Thursday, May 9, 2013

Jobs, Jobs, Jobs and Politics

Conservatives are always worrying about being out-politicked by the liberals.  Here's Daniel Henninger at The Wall Street Journal noticing that liberals are at work trying to defuse the youth jobs issue while conservatives argue with each other over immigration.
In Campaign 2012, Barack Obama promised the youth vote a rose garden. What they've got instead, as far as the eye can see, is an employment wasteland. 
So what are liberals doing about it?  They are trying to defuse it.  But really, they don't have an answer.  There's a study from the Center for American Progress, "The High Cost of Youth Unemployment," that, well, throws up its hands.
While this problem won't go away soon, the Times piece [on the CAP report] suggests how it will be explained away. The problem is global (true), and the "root causes" include low educational achievement (true, just don't mention the teachers unions) and not enough retraining. To help, we also could ease those parts of "the regulatory thicket without societal benefits" (translation: hands off ObamaCare). Other than that, economists find all this youth unemployment "a very big puzzle." Hmm. 
This sounds as though the liberals are still in throat-clearing mode on jobs.  Meanwhile Sen. Ted Cruz is running this all-hat-and-no-cattle tweet about Obama and jobs.  How long can it be before the MSM is trying to sideline Cruz as an extremist "bomb-thrower"?

Look.  Conservatives don't get to talk directly to the "yoof."  Liberals have the kids' liberal teachers, liberal college professors, liberal script-writers, liberal musicians.

But there comes a time in the life of every young person when they have to wonder about the story that the adults have told them.  Then, and only then are they ready for a new narrative.  By 2016 every intelligent young person will surely be wondering what went wrong.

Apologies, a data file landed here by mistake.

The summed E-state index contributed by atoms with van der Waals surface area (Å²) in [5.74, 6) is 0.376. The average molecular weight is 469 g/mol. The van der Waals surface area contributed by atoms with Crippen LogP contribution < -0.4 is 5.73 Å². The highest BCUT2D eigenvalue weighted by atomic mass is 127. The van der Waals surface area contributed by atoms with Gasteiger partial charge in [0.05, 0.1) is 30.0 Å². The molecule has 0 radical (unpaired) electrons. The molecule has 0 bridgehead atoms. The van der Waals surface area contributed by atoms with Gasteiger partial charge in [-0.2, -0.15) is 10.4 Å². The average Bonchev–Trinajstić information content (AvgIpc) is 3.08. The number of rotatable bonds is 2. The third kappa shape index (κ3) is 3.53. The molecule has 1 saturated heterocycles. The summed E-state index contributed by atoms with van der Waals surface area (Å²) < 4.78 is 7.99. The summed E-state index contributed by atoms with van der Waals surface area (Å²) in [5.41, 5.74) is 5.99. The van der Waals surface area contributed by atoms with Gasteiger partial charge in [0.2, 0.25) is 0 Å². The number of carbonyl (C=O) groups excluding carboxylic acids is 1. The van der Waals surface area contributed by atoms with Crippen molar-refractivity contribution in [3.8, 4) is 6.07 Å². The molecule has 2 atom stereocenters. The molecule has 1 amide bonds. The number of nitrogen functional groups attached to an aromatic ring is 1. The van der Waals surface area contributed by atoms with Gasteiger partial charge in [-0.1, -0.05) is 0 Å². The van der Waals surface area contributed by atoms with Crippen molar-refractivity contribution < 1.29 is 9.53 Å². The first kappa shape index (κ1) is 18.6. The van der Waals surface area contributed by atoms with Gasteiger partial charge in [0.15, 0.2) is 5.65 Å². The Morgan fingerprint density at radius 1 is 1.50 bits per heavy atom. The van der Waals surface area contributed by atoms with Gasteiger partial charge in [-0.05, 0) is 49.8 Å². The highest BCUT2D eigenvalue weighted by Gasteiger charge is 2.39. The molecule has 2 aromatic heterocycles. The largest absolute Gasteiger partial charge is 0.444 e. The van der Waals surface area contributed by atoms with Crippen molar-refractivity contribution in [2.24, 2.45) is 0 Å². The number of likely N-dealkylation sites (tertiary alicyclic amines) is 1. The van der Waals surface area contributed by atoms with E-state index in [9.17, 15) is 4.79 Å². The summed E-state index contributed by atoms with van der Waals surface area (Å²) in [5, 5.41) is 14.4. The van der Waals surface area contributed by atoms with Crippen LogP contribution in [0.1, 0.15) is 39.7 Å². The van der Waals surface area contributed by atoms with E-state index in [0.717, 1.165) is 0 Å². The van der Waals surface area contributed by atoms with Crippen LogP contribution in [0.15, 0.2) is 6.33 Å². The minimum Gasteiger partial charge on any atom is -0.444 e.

Another thing.  The remarkable Hillary Clinton will, apparently, be running for president in 2016.  She will celebrate her 69th birthday just days before the election.  Leading a Clinton machine that is now over 20 years old.  They say that a national political figure has a shelf life of about 20 years.

My guess is that the US voters in 2016 will be thinking that it is "time for a change."  I don't see the youth vote getting all excited by a figure from the past.  I don't see the minority vote getting all excited after the disappointments of 8 years of Obama.  But I do see the gun people being all riled up.  And I do see the beginnings of a sea-change on the abortion issue.  Here's a touching story about a man who was nearly aborted by his 17-year-old mother in 1975.  When mother and son talked about it here's what went down.
She asked if I could forgive her. I answered, “Yes, with all my heart.”
Yeah.  Think about it, young 'uns and old 'uns.  There is one remarkable thing about not being aborted.  You get to play Jesus and tell your mommy that you forgive her for thinking about abortion.

The coming years are going to be so serious that the usual liberal tactics just aren't going to do the job for them.  Because the American people are going to be face to face with the most awful problems.

But the main problem is pretty simple.  After a century of the welfare state western society is all gummed up with the great inflexible entitlements and privileges that rigidify everything from the economy to the individual working lives of people.  The only way forward is to dissolve these encrusted corrosions and privileges.

In practice this means that the next political genius has to figure out how to persuade the grannies not to do the Charlton Heston line: You can take my Medicare out of my cold dead hands.

The promise of capitalism is that it will shower us all with prosperity, but only if we surrender to its mandate of permanent economic revolution.  There is no sacred right to a lifetime job, no right to a permanent pension, no right to intimidate other people out of a job.  Everyone must surrender to the daily orders of the market.  This commandment is encoded in the idea of the "invisible hand" that we should all first work to serve others in order to obtain our sustenance.

But government is force, politics is division, and so political leaders have always tempted people with the idea that they have a right to demand their rights and impose them on the rest of the nation.  This always ends up as a bureaucratic system, and system is domination, so every government intervention ends up as coercion and domination, replacing an old injustice with a new one.

I don't think that the liberals will be able to finesse this problem with fancy footwork and a compliant media much longer.  By 2016 the US voters will be in a nasty mood, and they won't be dutifully singing in the choir like they did in 2008.

But you never know.

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